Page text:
An Islamic leader from Portland says he found common ground with Christian students in the university’s School of Theology and Ministry.
The premise of Abdullah Polovina’s story sounds like the start of a bar joke:
A Muslim imam walks into a Catholic university …
Except it’s true. Polovina, who leads a congregation of Bosnian Muslims in Portland, did just that. And in June, he’ll walk out to “Pomp and Circumstance.”
The 41-year-old recently completed a master’s degree at Seattle University’s School of Theology and Ministry, where he was the first Muslim ever to enroll.
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“I was looking for a place to be accepted as myself and to be the true face of Islam, though I am not the best follower,” Polovina said.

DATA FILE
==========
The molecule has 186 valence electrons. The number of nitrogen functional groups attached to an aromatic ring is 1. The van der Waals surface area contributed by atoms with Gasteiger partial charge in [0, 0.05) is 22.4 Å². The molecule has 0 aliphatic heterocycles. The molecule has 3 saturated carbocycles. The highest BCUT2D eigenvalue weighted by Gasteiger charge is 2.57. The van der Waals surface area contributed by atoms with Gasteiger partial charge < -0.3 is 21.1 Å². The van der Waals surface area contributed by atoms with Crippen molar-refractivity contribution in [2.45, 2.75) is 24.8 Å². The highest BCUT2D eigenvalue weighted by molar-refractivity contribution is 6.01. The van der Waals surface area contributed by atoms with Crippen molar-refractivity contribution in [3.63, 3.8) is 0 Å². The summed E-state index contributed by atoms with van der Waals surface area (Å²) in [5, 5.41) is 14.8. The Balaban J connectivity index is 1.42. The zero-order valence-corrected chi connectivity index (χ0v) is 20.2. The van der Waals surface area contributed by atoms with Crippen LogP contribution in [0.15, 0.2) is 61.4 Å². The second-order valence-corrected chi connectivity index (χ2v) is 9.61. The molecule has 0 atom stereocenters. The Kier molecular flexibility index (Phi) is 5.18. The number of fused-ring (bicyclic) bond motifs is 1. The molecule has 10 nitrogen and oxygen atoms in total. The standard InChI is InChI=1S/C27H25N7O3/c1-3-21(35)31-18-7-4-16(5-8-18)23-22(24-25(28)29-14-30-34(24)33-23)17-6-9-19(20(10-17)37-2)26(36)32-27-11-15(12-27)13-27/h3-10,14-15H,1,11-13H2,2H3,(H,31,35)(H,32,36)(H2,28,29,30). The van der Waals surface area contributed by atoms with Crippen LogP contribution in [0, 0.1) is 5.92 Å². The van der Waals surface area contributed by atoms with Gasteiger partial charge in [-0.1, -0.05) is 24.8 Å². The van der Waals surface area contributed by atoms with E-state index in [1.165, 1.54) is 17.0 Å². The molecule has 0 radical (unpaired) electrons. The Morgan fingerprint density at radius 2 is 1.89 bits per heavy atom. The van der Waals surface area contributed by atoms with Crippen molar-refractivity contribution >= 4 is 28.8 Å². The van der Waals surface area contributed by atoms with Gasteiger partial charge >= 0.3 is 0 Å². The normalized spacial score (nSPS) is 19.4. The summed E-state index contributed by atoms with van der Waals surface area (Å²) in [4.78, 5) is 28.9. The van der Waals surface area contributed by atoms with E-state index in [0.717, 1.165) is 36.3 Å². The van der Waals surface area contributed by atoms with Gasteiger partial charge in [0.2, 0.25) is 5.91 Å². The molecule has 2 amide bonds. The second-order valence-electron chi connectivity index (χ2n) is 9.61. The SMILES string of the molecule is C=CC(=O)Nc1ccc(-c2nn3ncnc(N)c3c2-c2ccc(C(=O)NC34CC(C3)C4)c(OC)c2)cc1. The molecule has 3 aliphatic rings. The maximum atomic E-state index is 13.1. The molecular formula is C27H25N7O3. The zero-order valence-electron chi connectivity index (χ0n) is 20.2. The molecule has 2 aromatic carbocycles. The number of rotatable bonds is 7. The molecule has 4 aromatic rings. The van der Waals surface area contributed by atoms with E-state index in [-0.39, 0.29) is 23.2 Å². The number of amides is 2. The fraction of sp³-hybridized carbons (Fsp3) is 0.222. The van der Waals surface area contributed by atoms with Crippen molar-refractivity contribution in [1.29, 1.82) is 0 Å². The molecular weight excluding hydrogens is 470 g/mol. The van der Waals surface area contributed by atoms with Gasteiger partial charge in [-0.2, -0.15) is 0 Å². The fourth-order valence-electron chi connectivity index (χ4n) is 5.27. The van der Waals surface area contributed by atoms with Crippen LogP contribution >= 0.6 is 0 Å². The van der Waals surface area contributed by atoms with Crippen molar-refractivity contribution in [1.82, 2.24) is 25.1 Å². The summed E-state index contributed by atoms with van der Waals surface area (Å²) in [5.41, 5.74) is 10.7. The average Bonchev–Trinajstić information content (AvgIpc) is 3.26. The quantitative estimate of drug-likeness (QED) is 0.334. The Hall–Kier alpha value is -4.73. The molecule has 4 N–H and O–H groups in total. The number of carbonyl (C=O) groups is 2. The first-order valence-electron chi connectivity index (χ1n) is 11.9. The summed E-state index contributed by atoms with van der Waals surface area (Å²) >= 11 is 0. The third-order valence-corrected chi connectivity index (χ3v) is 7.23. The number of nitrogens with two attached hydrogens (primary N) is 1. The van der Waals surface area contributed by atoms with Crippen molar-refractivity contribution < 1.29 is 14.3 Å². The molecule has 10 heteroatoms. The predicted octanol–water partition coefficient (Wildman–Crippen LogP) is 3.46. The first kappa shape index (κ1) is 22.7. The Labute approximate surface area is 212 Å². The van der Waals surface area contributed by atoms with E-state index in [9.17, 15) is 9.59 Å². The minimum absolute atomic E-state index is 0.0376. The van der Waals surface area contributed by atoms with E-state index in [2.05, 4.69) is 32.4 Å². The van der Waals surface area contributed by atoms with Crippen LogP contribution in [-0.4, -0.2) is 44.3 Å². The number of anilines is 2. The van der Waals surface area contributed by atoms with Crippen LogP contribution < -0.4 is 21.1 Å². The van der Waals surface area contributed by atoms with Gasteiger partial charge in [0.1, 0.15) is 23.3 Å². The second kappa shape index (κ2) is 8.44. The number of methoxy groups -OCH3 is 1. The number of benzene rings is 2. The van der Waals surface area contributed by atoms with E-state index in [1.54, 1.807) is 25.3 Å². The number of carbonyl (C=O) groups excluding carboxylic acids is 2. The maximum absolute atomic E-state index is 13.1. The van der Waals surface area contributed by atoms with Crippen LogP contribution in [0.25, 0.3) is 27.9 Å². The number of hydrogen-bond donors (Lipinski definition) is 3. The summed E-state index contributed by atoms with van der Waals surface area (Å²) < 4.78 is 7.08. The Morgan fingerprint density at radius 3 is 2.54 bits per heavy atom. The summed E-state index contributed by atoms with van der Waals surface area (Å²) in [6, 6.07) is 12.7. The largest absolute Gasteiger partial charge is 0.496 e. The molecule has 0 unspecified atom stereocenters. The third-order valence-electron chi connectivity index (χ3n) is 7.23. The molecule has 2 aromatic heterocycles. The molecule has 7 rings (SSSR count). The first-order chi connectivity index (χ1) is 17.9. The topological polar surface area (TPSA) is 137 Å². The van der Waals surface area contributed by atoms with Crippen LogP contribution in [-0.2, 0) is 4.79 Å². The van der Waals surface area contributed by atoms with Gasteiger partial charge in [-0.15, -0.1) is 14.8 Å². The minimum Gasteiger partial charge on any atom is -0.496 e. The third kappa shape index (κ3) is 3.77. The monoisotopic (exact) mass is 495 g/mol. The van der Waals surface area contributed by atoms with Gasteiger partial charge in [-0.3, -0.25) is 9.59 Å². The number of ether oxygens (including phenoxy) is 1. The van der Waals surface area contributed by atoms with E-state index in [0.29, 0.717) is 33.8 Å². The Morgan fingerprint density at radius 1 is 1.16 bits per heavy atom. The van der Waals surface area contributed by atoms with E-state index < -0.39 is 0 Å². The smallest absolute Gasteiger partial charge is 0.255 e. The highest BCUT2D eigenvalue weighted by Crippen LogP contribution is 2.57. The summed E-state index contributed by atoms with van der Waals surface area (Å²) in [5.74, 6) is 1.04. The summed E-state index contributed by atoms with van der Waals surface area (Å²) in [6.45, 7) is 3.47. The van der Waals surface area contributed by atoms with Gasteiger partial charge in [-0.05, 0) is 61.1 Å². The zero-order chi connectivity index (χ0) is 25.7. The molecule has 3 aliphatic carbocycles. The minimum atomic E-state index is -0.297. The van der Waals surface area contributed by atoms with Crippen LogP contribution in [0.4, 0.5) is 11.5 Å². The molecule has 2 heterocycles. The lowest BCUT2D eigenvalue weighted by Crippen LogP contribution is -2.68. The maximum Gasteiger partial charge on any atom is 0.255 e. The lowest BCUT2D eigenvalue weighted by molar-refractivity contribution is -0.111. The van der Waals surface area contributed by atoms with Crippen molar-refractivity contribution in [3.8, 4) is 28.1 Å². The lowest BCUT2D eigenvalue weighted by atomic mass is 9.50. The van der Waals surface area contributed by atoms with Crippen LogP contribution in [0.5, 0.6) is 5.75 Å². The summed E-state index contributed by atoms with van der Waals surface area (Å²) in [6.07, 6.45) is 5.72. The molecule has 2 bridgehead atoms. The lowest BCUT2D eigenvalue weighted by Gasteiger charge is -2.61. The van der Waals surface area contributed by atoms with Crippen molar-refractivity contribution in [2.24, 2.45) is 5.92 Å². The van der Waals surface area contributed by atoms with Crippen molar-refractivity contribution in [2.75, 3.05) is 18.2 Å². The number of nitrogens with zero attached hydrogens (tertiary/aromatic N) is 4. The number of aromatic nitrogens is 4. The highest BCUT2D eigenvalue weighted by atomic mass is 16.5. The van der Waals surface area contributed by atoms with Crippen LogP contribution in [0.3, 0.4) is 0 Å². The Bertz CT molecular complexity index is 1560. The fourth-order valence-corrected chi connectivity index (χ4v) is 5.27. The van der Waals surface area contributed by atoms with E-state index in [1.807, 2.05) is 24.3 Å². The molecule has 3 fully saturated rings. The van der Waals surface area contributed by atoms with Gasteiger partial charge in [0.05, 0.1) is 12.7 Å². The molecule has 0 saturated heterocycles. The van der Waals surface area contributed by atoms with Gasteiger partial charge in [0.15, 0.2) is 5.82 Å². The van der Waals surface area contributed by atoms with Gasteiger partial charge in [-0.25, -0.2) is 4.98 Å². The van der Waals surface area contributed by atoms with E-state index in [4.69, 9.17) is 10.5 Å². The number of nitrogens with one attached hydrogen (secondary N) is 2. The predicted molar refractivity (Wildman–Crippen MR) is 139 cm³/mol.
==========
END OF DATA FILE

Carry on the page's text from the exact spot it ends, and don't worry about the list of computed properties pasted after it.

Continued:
Polovina lived and worked in Seattle as an imam, or Muslim religious leader, for more than a decade before moving to Portland in 2013 to lead the Bosniaks Educational and Cultural Organization.
He first connected with leaders at Seattle University through interfaith-dialogue events hosted by the Jesuit Catholic college. He values education, he said, and wanted to pursue a graduate degree that would improve his leadership. He’d befriended faculty at the college. The transformation leadership program appealed.
Studying the Bible with the other students, almost all Christians, was uncomfortable at first, he said. But he quickly settled into sharing his own perspective and appreciating the overlaps. There are many similarities between Islam and Christianity, he said, from moral values to key historical figures.
Students in the program explore the spirituality of leadership, said Mark Markuly, dean of the 3-year-old School of Theology and Ministry. Courses are designed to make students more self-critical, reflective and thoughtful by integrating their own religious heritage into leadership theory.
“By his presence in classes, Abdullah helped a lot of our students more deeply encounter the wealth of the Muslim tradition,” Markuly said.